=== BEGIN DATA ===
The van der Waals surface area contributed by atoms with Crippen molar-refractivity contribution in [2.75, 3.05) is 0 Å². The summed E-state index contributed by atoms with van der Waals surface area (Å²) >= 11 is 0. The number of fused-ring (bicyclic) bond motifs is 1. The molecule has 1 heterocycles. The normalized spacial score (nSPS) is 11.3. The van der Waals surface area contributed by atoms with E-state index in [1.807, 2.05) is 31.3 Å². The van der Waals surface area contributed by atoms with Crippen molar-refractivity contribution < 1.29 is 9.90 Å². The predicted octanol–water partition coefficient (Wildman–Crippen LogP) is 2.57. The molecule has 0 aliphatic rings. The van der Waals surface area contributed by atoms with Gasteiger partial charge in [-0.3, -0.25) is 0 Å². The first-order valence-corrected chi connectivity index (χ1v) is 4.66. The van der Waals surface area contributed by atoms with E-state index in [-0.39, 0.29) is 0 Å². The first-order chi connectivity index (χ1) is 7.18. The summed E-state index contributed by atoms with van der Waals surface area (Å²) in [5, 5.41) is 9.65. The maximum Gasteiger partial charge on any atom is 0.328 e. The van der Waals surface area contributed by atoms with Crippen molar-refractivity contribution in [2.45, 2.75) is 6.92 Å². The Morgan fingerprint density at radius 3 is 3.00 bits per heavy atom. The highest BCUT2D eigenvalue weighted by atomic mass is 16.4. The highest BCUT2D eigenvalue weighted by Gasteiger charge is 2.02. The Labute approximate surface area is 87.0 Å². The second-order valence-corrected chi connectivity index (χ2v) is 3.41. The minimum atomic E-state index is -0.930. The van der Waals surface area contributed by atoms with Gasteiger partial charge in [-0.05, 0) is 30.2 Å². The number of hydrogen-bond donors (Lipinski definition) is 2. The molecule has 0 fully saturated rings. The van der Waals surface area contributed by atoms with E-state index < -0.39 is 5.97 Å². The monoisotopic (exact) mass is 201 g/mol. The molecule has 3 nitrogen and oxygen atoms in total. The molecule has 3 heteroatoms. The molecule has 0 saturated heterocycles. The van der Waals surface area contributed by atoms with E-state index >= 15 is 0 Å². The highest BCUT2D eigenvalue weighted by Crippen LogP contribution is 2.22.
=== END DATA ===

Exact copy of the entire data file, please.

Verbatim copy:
The van der Waals surface area contributed by atoms with Crippen molar-refractivity contribution in [2.75, 3.05) is 0 Å². The summed E-state index contributed by atoms with van der Waals surface area (Å²) >= 11 is 0. The number of fused-ring (bicyclic) bond motifs is 1. The molecule has 1 heterocycles. The normalized spacial score (nSPS) is 11.3. The van der Waals surface area contributed by atoms with E-state index in [1.807, 2.05) is 31.3 Å². The van der Waals surface area contributed by atoms with Crippen molar-refractivity contribution < 1.29 is 9.90 Å². The predicted octanol–water partition coefficient (Wildman–Crippen LogP) is 2.57. The molecule has 0 aliphatic rings. The van der Waals surface area contributed by atoms with Gasteiger partial charge in [-0.3, -0.25) is 0 Å². The first-order valence-corrected chi connectivity index (χ1v) is 4.66. The van der Waals surface area contributed by atoms with E-state index in [-0.39, 0.29) is 0 Å². The first-order chi connectivity index (χ1) is 7.18. The summed E-state index contributed by atoms with van der Waals surface area (Å²) in [5, 5.41) is 9.65. The maximum Gasteiger partial charge on any atom is 0.328 e. The van der Waals surface area contributed by atoms with Crippen molar-refractivity contribution in [2.45, 2.75) is 6.92 Å². The Morgan fingerprint density at radius 3 is 3.00 bits per heavy atom. The highest BCUT2D eigenvalue weighted by atomic mass is 16.4. The highest BCUT2D eigenvalue weighted by Gasteiger charge is 2.02. The Labute approximate surface area is 87.0 Å². The second-order valence-corrected chi connectivity index (χ2v) is 3.41. The minimum atomic E-state index is -0.930. The van der Waals surface area contributed by atoms with Gasteiger partial charge in [-0.05, 0) is 30.2 Å². The number of hydrogen-bond donors (Lipinski definition) is 2. The molecule has 0 fully saturated rings. The van der Waals surface area contributed by atoms with E-state index < -0.39 is 5.97 Å². The monoisotopic (exact) mass is 201 g/mol. The molecule has 3 nitrogen and oxygen atoms in total. The molecule has 3 heteroatoms. The molecule has 0 saturated heterocycles. The van der Waals surface area contributed by atoms with E-state index >= 15 is 0 Å². The highest BCUT2D eigenvalue weighted by Crippen LogP contribution is 2.22.